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PNB net income slides in Q1

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Philippine National Bank (PNB) saw its net earnings drop in the first quarter as it set aside bigger loan provisions to prepare for the impact of the coronavirus disease 2019 (COVID-19).

In a statement on Tuesday, PNB said its net income fell 29.7% year on year to P1.3 billion in the first quarter from P1.9 billion in the first three months of 2019.

“Mindful of the unprecedented uncertainties surrounding the economic impact of COVID-19, the bank decided to take a proactive approach in its provisioning,” PNB said.

With this, the bank’s loan provisions during the quarter stretched to P3.4 billion, higher by P3 billion compared to the P346 million in the same period last year.

Net profit before taxes and provisions for impairment improved by 77% year on year.

Total revenues of the bank grew 33% to P12.4 billion, supported by an increase in its net interest income and non-interest income mainly from securities trading.

PNB’s net interest income climbed by 25% to P8.8 billion buoyed by improved earnings from loans to corporate, commercial and small and medium enterprises, and other interest-earning assets.

Meanwhile, non-interest income surged by 58%, bolstered by strong trading income.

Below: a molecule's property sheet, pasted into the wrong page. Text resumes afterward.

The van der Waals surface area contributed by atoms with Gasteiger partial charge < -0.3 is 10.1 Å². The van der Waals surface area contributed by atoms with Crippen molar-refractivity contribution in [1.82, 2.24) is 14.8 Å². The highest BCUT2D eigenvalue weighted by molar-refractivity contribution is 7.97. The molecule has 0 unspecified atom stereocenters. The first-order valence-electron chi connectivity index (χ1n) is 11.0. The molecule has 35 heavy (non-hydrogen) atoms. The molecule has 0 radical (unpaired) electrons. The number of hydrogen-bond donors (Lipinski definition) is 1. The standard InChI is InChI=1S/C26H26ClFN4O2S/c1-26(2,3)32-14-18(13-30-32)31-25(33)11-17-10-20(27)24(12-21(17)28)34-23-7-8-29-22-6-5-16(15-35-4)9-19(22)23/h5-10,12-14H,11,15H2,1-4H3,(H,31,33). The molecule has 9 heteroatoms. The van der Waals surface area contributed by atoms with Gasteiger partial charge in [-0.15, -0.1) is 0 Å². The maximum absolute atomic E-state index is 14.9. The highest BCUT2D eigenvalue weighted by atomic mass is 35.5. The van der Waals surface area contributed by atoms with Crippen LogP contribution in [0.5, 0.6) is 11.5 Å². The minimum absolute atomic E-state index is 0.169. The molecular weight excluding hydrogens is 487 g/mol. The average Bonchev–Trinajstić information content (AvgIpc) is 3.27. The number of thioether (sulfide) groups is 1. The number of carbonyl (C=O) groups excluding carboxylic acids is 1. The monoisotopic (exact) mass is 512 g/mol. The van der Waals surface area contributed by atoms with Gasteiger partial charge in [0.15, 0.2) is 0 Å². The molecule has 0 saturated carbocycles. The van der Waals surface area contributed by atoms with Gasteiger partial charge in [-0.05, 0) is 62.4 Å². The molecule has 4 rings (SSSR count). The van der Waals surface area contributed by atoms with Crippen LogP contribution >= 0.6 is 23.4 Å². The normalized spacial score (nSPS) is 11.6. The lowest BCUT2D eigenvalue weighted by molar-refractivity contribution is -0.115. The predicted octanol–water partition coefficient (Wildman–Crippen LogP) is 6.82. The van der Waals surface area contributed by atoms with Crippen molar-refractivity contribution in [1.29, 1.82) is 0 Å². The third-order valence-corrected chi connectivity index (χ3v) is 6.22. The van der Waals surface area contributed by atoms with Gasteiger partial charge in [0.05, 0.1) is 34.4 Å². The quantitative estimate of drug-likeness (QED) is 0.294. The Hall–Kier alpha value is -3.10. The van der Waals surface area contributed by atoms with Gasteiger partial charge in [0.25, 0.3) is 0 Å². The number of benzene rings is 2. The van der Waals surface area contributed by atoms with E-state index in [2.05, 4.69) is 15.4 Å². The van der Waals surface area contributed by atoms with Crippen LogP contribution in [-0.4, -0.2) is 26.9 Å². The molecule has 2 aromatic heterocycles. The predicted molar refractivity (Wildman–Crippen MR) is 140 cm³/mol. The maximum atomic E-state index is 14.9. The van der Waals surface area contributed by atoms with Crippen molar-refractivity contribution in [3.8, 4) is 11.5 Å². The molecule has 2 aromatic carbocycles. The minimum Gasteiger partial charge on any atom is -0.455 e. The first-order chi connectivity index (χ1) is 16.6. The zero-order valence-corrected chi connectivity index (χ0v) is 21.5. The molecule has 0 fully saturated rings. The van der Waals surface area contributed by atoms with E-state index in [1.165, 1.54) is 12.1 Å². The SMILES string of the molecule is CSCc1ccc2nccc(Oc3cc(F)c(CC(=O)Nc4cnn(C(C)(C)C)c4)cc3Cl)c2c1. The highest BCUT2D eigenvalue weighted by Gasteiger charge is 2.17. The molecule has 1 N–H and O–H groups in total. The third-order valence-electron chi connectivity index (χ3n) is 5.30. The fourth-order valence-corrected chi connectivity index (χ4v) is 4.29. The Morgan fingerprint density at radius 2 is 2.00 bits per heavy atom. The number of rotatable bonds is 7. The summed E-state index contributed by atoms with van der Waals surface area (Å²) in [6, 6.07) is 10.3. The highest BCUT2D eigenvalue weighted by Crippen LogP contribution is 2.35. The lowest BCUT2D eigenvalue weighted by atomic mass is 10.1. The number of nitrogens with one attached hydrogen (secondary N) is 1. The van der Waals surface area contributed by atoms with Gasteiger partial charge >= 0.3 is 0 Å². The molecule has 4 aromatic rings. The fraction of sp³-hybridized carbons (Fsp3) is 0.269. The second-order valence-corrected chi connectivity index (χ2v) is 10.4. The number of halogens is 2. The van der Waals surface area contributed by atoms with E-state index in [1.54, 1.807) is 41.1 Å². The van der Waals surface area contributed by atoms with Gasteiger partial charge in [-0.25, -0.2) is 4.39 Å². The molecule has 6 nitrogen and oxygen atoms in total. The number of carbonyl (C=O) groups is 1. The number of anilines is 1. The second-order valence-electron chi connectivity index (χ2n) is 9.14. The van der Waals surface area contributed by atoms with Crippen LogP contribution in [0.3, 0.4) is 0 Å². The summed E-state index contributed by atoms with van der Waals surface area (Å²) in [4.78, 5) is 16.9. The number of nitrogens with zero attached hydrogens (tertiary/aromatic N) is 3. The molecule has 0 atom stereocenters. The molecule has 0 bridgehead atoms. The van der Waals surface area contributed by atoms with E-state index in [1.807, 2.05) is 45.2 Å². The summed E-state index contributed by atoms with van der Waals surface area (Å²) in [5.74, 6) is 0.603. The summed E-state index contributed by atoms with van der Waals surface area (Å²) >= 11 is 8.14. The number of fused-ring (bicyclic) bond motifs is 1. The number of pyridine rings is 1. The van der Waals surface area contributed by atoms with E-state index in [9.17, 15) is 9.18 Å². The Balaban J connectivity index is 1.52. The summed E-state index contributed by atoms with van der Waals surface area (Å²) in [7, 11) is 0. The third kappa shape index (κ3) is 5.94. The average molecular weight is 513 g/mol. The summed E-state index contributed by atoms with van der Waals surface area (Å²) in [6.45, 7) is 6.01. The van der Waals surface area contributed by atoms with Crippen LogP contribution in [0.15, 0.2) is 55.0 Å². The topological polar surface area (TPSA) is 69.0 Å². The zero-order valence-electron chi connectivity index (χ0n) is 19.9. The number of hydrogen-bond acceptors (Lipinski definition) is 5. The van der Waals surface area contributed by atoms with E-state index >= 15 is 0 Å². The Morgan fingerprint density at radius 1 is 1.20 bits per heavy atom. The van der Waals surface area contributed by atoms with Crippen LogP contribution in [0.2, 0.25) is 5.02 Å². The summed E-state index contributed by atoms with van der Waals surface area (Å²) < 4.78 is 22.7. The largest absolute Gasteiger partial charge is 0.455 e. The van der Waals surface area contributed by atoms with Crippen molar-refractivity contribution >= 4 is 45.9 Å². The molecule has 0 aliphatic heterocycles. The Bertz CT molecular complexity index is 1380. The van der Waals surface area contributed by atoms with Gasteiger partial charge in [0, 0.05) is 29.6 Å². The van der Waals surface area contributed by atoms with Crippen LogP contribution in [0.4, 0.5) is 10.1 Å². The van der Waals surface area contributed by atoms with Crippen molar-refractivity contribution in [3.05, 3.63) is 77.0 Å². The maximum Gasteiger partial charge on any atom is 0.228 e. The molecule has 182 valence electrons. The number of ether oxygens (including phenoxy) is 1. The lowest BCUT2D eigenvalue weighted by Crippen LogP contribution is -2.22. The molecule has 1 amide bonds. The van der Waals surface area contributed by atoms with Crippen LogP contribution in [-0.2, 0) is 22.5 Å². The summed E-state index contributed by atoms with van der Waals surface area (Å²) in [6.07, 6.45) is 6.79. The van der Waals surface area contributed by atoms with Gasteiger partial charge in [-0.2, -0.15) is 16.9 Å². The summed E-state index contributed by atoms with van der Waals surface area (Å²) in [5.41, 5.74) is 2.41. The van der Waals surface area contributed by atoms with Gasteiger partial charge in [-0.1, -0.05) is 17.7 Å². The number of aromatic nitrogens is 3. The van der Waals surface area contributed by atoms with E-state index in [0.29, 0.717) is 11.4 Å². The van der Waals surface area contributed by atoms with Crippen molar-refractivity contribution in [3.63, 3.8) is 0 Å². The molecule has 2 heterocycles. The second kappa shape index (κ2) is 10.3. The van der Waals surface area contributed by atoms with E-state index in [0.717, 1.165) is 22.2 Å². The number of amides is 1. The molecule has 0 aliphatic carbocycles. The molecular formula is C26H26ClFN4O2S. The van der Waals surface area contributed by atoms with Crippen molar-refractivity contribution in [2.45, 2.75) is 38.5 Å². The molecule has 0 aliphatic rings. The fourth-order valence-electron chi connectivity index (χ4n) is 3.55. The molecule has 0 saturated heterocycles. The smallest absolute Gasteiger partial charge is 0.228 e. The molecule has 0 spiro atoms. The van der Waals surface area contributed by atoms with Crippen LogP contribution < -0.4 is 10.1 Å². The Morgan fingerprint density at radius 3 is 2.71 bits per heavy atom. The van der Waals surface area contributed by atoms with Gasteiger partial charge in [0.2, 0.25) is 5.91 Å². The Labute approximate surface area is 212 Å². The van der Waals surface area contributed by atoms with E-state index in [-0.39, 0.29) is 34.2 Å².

The bank’s operating expenses, excluding provisions for impairment, jumped by 13% on the back of stronger revenue streams that resulted in higher business taxes and other business-related expenses.

Loan receivables went up by 10% to P651 billion as of end-March 2020. Meanwhile, deposit liabilities increased by six percent to P791 billion.

The lender’s assets as of end-March grew by six percent to P1.1 trillion supported by its core lending and deposit-taking activities.

Meanwhile, PNB’s total equity increased by P19 billion to P152 billion, partly attributable to its stock rights offering in July 2019. Common equity Tier 1 ratio was at 13.8% while capital adequacy ratio stood at 14.72%, both beyond the regulatory minimum.

The Tan-led bank’s shares ended at P22.25 apiece on Tuesday, down by 2.63% or 60 centavos from its previous close. — L.W.T. Noble





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